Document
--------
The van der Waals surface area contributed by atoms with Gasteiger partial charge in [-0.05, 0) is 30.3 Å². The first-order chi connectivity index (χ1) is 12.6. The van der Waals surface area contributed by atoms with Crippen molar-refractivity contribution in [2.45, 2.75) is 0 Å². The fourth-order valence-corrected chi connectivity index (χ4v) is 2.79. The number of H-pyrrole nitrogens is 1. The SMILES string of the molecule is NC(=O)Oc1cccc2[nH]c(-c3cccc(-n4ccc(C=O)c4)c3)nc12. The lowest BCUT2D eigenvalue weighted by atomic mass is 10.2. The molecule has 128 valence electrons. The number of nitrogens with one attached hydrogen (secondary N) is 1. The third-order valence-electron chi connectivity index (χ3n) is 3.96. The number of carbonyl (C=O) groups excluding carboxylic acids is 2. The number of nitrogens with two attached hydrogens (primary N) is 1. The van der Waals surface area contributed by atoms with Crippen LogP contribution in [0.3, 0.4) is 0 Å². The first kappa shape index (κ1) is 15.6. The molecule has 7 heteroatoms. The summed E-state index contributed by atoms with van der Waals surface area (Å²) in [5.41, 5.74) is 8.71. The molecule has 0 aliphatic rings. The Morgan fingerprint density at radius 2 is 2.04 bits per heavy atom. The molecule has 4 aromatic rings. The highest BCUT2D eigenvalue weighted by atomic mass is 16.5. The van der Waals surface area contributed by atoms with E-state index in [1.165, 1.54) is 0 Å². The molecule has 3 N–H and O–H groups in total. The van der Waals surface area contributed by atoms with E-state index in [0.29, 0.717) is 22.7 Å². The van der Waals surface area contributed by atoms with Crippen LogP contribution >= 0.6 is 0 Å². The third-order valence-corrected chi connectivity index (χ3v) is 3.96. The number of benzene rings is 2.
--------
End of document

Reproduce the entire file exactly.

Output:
The van der Waals surface area contributed by atoms with Gasteiger partial charge in [-0.05, 0) is 30.3 Å². The first-order chi connectivity index (χ1) is 12.6. The van der Waals surface area contributed by atoms with Crippen molar-refractivity contribution in [2.45, 2.75) is 0 Å². The fourth-order valence-corrected chi connectivity index (χ4v) is 2.79. The number of H-pyrrole nitrogens is 1. The SMILES string of the molecule is NC(=O)Oc1cccc2[nH]c(-c3cccc(-n4ccc(C=O)c4)c3)nc12. The lowest BCUT2D eigenvalue weighted by atomic mass is 10.2. The molecule has 128 valence electrons. The number of nitrogens with one attached hydrogen (secondary N) is 1. The third-order valence-electron chi connectivity index (χ3n) is 3.96. The number of carbonyl (C=O) groups excluding carboxylic acids is 2. The number of nitrogens with two attached hydrogens (primary N) is 1. The van der Waals surface area contributed by atoms with Crippen LogP contribution in [0.3, 0.4) is 0 Å². The first kappa shape index (κ1) is 15.6. The molecule has 7 heteroatoms. The summed E-state index contributed by atoms with van der Waals surface area (Å²) in [5.41, 5.74) is 8.71. The molecule has 0 aliphatic rings. The Morgan fingerprint density at radius 2 is 2.04 bits per heavy atom. The molecule has 4 aromatic rings. The highest BCUT2D eigenvalue weighted by atomic mass is 16.5. The van der Waals surface area contributed by atoms with E-state index in [1.165, 1.54) is 0 Å². The molecule has 3 N–H and O–H groups in total. The van der Waals surface area contributed by atoms with E-state index in [0.29, 0.717) is 22.7 Å². The van der Waals surface area contributed by atoms with Crippen LogP contribution >= 0.6 is 0 Å². The third-order valence-corrected chi connectivity index (χ3v) is 3.96. The number of benzene rings is 2.